Michael Isikoff

The Politics of Gitmo

A federal judge's ruling last week threw a potential new curveball into the campaign debate over the War on Terror. Democratic appointed Judge James Robertson gave the Pentagon a green light to start the first-ever military-commission trial of a Gitmo detainee this week—that of Salim Hamdan, an alleged Qaeda member who served as Osama bin Laden's driver. (Robertson said that if defense lawyers see the trial as unfair, they can challenge the results later in federal court.) But the...

Politics: Karl Rove Skips Judiciary Hearing

House Democrats were fuming recently when Karl Rove defied a congressional subpoena and refused to show up at a House Judiciary Committee hearing into whether he meddled in Justice Department prosecutions.

Surveillance Law Leaves Data-Mining Program Intact

The domestic spying measure approved by Congress last week will impose new rules on government wiretapping. But it will leave largely untouched what some experts say is the most sweeping part of the secret surveillance activities ordered by President Bush after 9/11: the National Security Agency's collection of phone records and other personal data on millions of U.S. citizens.

Military: McCain's Boeing Battle Boomerangs

One of John McCain's most celebrated achievements in recent years was his crusade to block a Pentagon contract with Boeing for a new fleet of midair refueling tankers.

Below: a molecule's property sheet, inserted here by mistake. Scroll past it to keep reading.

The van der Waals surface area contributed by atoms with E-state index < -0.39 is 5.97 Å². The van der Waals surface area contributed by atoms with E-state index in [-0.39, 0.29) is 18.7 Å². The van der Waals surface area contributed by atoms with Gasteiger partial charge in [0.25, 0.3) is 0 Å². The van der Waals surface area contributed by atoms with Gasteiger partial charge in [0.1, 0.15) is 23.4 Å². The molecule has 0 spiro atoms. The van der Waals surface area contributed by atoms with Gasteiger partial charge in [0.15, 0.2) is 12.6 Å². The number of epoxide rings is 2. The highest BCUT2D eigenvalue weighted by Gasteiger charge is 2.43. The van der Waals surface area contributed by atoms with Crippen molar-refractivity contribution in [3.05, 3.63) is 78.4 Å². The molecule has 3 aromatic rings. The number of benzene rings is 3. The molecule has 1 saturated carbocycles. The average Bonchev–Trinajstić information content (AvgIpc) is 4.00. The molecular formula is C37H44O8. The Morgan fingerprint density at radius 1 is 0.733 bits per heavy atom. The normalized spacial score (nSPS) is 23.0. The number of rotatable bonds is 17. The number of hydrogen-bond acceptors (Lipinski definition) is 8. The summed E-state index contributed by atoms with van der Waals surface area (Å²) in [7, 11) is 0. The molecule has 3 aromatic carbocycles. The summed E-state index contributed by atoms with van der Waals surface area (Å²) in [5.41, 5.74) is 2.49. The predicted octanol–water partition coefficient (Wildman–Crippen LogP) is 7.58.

Guantánamo Detainees: No Country for 270 Men

White House and Justice Department lawyers are bracing for a flood of new court battles as a result of last week's historic Supreme Court ruling, which granted Guantánamo Bay detainees the right to seek their freedom in federal court.

Politics: Obama's Lobbyist Connection

When Illinois utility Commonwealth Edison wanted state lawmakers to back a hefty rate hike two years ago, it took a creative lobbying approach, concocting a new outfit that seemed devoted to the public interest: Consumers Organized for Reliable Electricity, or CORE.

Terrorism: A Tense Impasse In Yemen

During a Mideast trip earlier this month, FBI Director Robert Mueller made an unpublicized detour to Yemen in order to press an issue of serious concern to Washington: why has the Yemeni government refused to turn over an accused Qaeda terrorist charged in the October 2000 bombing of the USS Cole, which killed 17 U.S. sailors?

It's So Nice to Be Here

How Bill's big-dollar foreign buckraking is causing headaches for Hillary's campaign.

Justice: Torture Memo Fallout

With little advance notice, Pentagon general counsel William Haynes quietly resigned at the end of February to take a top legal job at Chevron. But Haynes, a close ally of Vice President Dick Cheney, remains a key figure in a sweeping Senate probe into allegations of abuses to detainees in Defense Department custody.Haynes was thrust back into the spotlight last week after the disclosure of a March 2003 Justice Department memo concluding that federal laws against torture, assault and...

Saddam's Files

They show terror plots, but raise new questions about some U.S. claims.